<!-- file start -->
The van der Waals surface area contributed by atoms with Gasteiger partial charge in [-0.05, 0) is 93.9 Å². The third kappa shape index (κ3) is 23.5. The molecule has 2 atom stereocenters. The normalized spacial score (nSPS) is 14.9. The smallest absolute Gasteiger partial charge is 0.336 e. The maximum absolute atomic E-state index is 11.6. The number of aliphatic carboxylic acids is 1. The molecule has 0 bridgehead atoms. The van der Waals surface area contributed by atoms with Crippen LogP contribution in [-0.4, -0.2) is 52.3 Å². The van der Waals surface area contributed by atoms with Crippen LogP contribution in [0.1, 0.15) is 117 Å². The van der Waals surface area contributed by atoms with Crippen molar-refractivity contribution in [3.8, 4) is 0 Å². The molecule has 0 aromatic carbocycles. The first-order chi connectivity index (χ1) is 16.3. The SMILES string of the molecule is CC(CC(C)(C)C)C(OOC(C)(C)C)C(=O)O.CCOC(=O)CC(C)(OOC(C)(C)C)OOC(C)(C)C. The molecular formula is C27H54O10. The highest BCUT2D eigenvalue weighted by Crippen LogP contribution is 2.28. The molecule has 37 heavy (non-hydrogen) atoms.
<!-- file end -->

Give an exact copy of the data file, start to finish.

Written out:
The van der Waals surface area contributed by atoms with Gasteiger partial charge in [-0.05, 0) is 93.9 Å². The third kappa shape index (κ3) is 23.5. The molecule has 2 atom stereocenters. The normalized spacial score (nSPS) is 14.9. The smallest absolute Gasteiger partial charge is 0.336 e. The maximum absolute atomic E-state index is 11.6. The number of aliphatic carboxylic acids is 1. The molecule has 0 bridgehead atoms. The van der Waals surface area contributed by atoms with Crippen LogP contribution in [-0.4, -0.2) is 52.3 Å². The van der Waals surface area contributed by atoms with Crippen LogP contribution in [0.1, 0.15) is 117 Å². The van der Waals surface area contributed by atoms with Crippen molar-refractivity contribution in [3.8, 4) is 0 Å². The molecule has 0 aromatic carbocycles. The first-order chi connectivity index (χ1) is 16.3. The SMILES string of the molecule is CC(CC(C)(C)C)C(OOC(C)(C)C)C(=O)O.CCOC(=O)CC(C)(OOC(C)(C)C)OOC(C)(C)C. The molecular formula is C27H54O10. The highest BCUT2D eigenvalue weighted by Crippen LogP contribution is 2.28. The molecule has 37 heavy (non-hydrogen) atoms.